If all of this sounds, well, kind of hipster-y, you wouldn’t be the first one to notice. In recently months, two high-profile publications have used the h-word when describing The Dean. Travel + Leisure picked the hotel as a prime exhibit of downtown’s “emerging hipster culture” when they ranked Providence the #4 “Best City for Hipsters” in their November issue. (Other evidence included the vegan cuisine at The Grange on Broadway and ceramic poodles sold at Rocket to Mars.) The New York Times’ T magazine followed suit with a blurb describing The Dean as the inevitable “vintage-y, self-consciously cool hotel” to arrive in a town they called a “petri dish for eggheads, design wunderkinds and culinary aspirants.” “In Providence, a Hipster Hotel in a Former Brothel,” the headline announced.
But despite all the aforementioned stuff, we’re actually most interested in The Dean for two separate reasons. First, is simply the price. However you react to The Dean’s online marketing — “WHO ARE WE? A cultural authority, A source of relevant knowledge, A hub in a university community, A figurehead for future generations, An established & trustworthy mentor,” their Facebook page reads — it’s tough not to root for affordability. These days, when the average nightly room rate in Providence hovers around $150, rooms at The Dean will start at $79 for a room that sleeps two guests in a bunk bed. Christine West, an the architect from the Providence firm, KITE, that helped The Dean “scrape away the awfulness” from the premises, says that the hotel will be a place for folks “with more taste than money.”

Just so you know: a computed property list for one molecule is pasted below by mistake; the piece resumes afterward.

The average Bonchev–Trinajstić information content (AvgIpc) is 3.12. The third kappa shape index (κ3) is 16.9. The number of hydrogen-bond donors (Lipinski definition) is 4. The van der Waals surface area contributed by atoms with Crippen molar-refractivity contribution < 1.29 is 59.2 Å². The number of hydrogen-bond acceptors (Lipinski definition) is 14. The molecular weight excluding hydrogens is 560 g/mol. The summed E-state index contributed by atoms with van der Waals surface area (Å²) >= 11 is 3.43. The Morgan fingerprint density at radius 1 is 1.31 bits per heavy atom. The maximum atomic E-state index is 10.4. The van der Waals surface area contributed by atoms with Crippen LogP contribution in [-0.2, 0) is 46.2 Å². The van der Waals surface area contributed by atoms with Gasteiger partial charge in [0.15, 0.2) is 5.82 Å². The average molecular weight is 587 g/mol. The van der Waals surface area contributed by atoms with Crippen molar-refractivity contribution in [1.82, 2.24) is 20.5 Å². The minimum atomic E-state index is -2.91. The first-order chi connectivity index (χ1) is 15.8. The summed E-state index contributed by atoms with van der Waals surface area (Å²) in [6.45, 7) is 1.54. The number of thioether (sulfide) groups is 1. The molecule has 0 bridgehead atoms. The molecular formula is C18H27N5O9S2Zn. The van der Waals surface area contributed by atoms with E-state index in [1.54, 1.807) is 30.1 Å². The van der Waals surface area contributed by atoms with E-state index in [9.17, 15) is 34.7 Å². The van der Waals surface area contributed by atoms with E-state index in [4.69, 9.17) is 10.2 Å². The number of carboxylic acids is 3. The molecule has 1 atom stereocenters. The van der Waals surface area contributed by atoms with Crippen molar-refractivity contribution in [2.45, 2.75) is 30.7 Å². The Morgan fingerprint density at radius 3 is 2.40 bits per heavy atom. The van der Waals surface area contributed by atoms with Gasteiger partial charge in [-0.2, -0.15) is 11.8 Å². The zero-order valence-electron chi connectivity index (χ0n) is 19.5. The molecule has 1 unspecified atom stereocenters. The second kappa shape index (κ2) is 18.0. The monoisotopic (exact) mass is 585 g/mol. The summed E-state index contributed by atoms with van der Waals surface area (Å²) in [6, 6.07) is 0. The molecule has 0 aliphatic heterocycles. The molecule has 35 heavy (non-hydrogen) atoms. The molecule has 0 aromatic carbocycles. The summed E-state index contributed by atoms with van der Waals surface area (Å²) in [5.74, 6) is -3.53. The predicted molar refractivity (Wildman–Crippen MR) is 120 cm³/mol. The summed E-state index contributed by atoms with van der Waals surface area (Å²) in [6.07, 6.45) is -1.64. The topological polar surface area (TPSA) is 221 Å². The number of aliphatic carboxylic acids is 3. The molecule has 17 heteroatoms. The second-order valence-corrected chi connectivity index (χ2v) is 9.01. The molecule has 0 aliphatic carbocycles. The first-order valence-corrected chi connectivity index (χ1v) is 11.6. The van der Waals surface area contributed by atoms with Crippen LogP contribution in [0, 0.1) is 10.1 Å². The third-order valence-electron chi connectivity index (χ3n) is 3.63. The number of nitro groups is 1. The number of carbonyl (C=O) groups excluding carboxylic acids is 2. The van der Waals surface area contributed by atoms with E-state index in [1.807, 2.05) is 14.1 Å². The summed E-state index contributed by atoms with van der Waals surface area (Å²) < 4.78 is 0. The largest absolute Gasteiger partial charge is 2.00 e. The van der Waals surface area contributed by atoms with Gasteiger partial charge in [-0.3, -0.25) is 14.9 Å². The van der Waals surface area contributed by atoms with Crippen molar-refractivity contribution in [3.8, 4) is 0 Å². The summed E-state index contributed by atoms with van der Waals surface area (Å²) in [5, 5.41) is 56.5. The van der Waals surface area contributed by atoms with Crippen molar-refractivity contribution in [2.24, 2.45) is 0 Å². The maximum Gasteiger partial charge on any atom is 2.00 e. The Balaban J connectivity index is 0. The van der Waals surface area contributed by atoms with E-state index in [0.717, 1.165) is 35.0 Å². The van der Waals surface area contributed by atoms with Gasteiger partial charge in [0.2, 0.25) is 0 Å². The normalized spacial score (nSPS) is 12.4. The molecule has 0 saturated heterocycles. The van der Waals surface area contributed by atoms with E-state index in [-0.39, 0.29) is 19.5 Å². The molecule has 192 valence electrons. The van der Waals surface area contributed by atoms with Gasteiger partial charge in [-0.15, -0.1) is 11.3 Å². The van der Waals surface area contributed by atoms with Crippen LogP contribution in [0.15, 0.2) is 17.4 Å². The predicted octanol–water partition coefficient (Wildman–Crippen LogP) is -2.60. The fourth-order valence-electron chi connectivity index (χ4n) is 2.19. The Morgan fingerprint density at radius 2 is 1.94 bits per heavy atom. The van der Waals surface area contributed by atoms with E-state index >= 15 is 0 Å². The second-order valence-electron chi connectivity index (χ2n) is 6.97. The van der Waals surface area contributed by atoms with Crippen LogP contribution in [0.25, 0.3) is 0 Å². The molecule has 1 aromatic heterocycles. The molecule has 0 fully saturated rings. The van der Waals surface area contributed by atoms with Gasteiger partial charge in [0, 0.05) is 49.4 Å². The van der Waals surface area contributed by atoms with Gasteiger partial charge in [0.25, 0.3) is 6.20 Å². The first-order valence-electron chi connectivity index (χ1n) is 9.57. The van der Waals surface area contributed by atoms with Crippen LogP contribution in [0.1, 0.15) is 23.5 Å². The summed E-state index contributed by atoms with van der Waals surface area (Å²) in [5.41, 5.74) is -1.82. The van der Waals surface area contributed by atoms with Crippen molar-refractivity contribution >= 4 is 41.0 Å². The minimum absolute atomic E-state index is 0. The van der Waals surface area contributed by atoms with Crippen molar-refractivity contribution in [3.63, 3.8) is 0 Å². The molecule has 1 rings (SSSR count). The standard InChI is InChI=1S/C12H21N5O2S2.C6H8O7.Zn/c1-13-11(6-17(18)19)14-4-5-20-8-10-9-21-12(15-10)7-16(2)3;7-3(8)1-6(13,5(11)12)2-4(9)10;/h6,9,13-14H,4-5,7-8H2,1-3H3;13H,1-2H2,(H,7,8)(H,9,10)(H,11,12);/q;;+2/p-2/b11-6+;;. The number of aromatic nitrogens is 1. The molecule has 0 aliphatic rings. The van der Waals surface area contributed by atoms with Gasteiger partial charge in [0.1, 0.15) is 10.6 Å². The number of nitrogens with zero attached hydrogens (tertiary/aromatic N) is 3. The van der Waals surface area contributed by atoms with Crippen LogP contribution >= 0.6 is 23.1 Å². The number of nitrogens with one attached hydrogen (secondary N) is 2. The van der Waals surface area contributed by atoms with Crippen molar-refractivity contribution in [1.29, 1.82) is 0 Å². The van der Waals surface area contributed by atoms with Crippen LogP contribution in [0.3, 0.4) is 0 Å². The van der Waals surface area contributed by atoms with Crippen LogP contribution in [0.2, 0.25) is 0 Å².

And then there’s the story of Fountain Street, which is, in turn, the story of Providence in the last two decades, according to Providence Preservation Society board president and former AS220 director of real estate development Lucie Searle, a consultant on The Dean project. Searle rings off a long list of similarly re-imagined and refurbished buildings downtown, from RISD’s Fleet Library to the Arcade to the Providence Gas Building to the Shepherd Building to AS220’s trio of repurposed buildings. “I’ve always sort of looked at our downtown has having what I call The Three Ws,” she says. “Weybosset, Westminster, and Washington. Each one of them has undergone significant enough improvement that they’ve turned a corner. And I think we can say this about Fountain Street now.”
That said, she acknowledges that there’s still at least one hurdle to leap before the street is fully revitalized: finding a use for the abandoned, crumbling, Brutalist-style Fogarty Building across the street from The Dean. Ari Heckman has an idea. “How amazing would it be if someone took that building and made it the Providence Museum of Contemporary Art?” he says.